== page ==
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As previously discussed in Chap. 13 the concept of synthetic lethality is not novel and has been extensively used to dissect yeast-signalling pathways. More recently, this concept has been embraced as a more personalised approach to cancer therapy, exploiting the fact that a tumour with a defect in pathway A will show increased sensitivity to an agent-targeting pathway B. Contextual synthetic lethality refers to a situation where one of the two pathways is lost as a result of the cellular or microenvironmental context and is rendered sensitive to loss of a second pathway. The first example of contextual synthetic lethality to be described was the use of a PARP inhibitor in hypoxic tumour cells. In this chapter we will first discuss how tumour hypoxia arises and then most importantly the effect of hypoxia on the DNA repair pathways. Finally, we will review how reduced levels of homologous recombination lead to an increased sensitivity to PARP inhibitors in hypoxic tumours.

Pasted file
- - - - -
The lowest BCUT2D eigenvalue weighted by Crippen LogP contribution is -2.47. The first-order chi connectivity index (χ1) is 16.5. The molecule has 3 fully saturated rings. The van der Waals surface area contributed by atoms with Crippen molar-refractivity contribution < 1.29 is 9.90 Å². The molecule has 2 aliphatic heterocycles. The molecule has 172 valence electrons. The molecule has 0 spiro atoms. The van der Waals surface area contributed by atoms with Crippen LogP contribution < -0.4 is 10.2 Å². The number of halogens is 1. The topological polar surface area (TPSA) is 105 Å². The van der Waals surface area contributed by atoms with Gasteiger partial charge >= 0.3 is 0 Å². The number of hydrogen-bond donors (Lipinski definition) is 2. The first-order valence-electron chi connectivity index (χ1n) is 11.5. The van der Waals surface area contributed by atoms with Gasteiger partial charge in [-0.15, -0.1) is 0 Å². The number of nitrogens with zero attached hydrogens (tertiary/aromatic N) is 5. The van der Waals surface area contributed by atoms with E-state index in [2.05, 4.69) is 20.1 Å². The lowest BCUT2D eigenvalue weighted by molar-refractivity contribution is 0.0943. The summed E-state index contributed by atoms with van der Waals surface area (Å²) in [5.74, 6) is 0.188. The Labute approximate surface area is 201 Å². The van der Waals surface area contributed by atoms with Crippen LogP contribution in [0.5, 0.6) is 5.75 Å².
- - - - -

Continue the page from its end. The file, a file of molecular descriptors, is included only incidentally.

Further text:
Original publication




Journal article


Cancer Drug Discovery and Development

Publication Date





345 - 361